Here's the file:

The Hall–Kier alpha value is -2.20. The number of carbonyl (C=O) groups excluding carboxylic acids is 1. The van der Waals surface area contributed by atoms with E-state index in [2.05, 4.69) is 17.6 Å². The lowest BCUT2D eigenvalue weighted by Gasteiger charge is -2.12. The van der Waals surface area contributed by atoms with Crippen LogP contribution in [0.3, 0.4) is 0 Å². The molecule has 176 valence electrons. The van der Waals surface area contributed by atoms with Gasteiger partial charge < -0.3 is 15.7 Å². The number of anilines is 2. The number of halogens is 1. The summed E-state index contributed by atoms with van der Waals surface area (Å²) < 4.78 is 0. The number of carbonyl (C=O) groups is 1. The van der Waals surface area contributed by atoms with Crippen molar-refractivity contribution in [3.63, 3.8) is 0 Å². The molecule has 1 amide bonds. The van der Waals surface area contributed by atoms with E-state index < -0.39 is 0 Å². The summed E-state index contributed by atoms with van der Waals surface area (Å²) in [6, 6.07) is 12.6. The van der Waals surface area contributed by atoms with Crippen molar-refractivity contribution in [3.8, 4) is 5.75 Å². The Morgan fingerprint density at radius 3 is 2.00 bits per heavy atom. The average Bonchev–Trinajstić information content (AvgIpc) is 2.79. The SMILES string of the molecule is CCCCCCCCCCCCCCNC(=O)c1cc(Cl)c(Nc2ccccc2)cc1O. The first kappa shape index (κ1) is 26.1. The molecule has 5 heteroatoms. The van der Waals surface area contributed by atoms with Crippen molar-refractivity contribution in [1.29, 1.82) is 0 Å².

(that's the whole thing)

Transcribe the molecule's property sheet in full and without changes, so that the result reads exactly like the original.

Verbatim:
The Hall–Kier alpha value is -2.20. The number of carbonyl (C=O) groups excluding carboxylic acids is 1. The van der Waals surface area contributed by atoms with E-state index in [2.05, 4.69) is 17.6 Å². The lowest BCUT2D eigenvalue weighted by Gasteiger charge is -2.12. The van der Waals surface area contributed by atoms with Crippen LogP contribution in [0.3, 0.4) is 0 Å². The molecule has 176 valence electrons. The van der Waals surface area contributed by atoms with Gasteiger partial charge < -0.3 is 15.7 Å². The number of anilines is 2. The number of halogens is 1. The summed E-state index contributed by atoms with van der Waals surface area (Å²) < 4.78 is 0. The number of carbonyl (C=O) groups is 1. The van der Waals surface area contributed by atoms with Crippen molar-refractivity contribution in [3.63, 3.8) is 0 Å². The molecule has 1 amide bonds. The van der Waals surface area contributed by atoms with E-state index < -0.39 is 0 Å². The summed E-state index contributed by atoms with van der Waals surface area (Å²) in [6, 6.07) is 12.6. The van der Waals surface area contributed by atoms with Crippen molar-refractivity contribution in [3.8, 4) is 5.75 Å². The Morgan fingerprint density at radius 3 is 2.00 bits per heavy atom. The average Bonchev–Trinajstić information content (AvgIpc) is 2.79. The SMILES string of the molecule is CCCCCCCCCCCCCCNC(=O)c1cc(Cl)c(Nc2ccccc2)cc1O. The first kappa shape index (κ1) is 26.1. The molecule has 5 heteroatoms. The van der Waals surface area contributed by atoms with Crippen molar-refractivity contribution in [1.29, 1.82) is 0 Å².